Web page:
Facebook Hits Back Hard On Yahoo Patent Claims, Countersues Over Its Own Patents: Nuclear War Begins

from the what-a-waste dept

It’s not surprising, after Yahoo sued Facebook and Facebook stocked up on a bunch more patents, that Facebook would respond with guns blazing at Yahoo for the lawsuit. As we’ve been arguing for the better part of a decade, in many cases, patents are basically just nuclear stockpiling, where companies get a ton of patents to hopefully ward off strikes from competitors. But every so often, nuclear war breaks out. It seems like that’s the case here.

Facebook hasn’t just responded to Yahoo’s claims by insisting that they’re totally and completely bogus, it’s also countersuing over a bunch of its own patents. Most of Facebook’s response to Yahoo’s claims are basically that it “denies the allegations” made by Yahoo. Sometimes, however, it takes some potshots.

Facebook admits that messaging and privacy are offered as options on certain websites. Facebook denies that “[w]ithout Yahoo!’s achievements, websites such as Facebook would not enjoy repeat visitors or substantial advertising revenue.” Facebook further denies that the functions identified in this paragraph of the Complaint involved any innovation by Yahoo!.

For defenses, it basically brings out every possible argument. It says it didn’t infringe. It says the patents are invalid. Those are pretty typical. However, Facebook also points out that Yahoo sat on these patents for ages and did nothing with them, so it argues that the doctrine of laches bars the claims (basically saying you can’t wait forever before suing) and similarly that any damages would be limited by the amount of time that Yahoo sat on these patents and did nothing. They’re also using Section 287 of the patent law to argue that Yahoo’s failure to “mark” their inventions as patented severely limits or bars any damages. Basically, every possible defense shows up.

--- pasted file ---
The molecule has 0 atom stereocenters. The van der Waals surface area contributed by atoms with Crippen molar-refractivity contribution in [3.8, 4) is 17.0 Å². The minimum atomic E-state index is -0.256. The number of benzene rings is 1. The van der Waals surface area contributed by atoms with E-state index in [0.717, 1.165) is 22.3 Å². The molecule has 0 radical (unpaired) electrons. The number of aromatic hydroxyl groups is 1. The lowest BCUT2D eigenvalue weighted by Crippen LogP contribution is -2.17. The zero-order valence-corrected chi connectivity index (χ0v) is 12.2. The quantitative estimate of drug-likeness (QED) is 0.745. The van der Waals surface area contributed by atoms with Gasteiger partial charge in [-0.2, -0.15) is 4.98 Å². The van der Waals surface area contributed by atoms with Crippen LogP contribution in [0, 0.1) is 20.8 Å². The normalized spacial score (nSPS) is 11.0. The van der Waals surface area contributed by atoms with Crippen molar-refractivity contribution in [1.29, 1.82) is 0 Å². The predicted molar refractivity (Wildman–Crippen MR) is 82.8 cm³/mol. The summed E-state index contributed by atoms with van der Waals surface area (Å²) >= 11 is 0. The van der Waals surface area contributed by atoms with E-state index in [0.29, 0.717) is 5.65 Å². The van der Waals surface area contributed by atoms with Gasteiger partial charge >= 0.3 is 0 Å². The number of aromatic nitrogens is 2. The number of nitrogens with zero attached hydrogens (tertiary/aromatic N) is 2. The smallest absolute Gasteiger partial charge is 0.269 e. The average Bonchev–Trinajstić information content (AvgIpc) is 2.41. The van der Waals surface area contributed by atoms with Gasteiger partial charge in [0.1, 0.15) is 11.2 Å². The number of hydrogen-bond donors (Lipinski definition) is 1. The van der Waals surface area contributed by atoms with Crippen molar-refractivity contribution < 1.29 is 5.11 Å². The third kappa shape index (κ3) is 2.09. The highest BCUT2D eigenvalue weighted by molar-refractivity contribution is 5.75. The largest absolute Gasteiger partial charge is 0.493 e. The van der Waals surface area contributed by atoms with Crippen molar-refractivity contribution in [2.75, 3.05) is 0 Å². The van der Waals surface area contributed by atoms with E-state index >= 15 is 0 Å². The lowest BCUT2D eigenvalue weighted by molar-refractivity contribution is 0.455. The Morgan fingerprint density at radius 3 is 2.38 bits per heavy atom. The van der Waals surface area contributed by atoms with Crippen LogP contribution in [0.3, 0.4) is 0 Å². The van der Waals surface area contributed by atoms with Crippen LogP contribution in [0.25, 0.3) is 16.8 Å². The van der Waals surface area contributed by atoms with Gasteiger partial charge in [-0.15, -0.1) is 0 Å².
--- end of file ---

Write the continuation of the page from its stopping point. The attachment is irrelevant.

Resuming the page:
And then come the counterclaims on 10 specific patents, listed here:

  • Patent 7,827,208: Generating a feed of stories personalized for members of a social network
  • Patent 7,945,653: Tagging digital media
  • Patent 6,288,717: Headline posting algorithm
  • Patent 6,216,133: Method for enabling a user to fetch a specific information item from a set of information items, and a system for carrying out such a method
  • Patent 6,411,949: Customizing database information for presentation with media selections
  • Patent 6,236,978: System and method for dynamic profiling of users in one-to-one applications
  • Patent 7,603,331: System and method for dynamic profiling of users in one-to-one applications and for validating user rules.
  • Patent 8,103,611: Architectures, systems, apparatus, methods, and computer-readable medium for providing recommendations to users and applications using multidimensional data
  • Patent 8,005,896: System for controlled distribution of user profiles over a network
  • Patent 8,150,913: System for controlled distribution of user profiles over a network

It’s worth noting that only the first two of those patents initially started life with Facebook. The others it picked up along the way. Though, it does appear as though that last patent was issued… today. Overall, these patents look just about as silly as most of the ones that Yahoo used to sue in the first place, but that’s the nature of patents these days (especially software patents). Facebook is using what it has to fight back against Yahoo, but the whole thing seems like an incredibly silly waste of time, money and resources for both companies.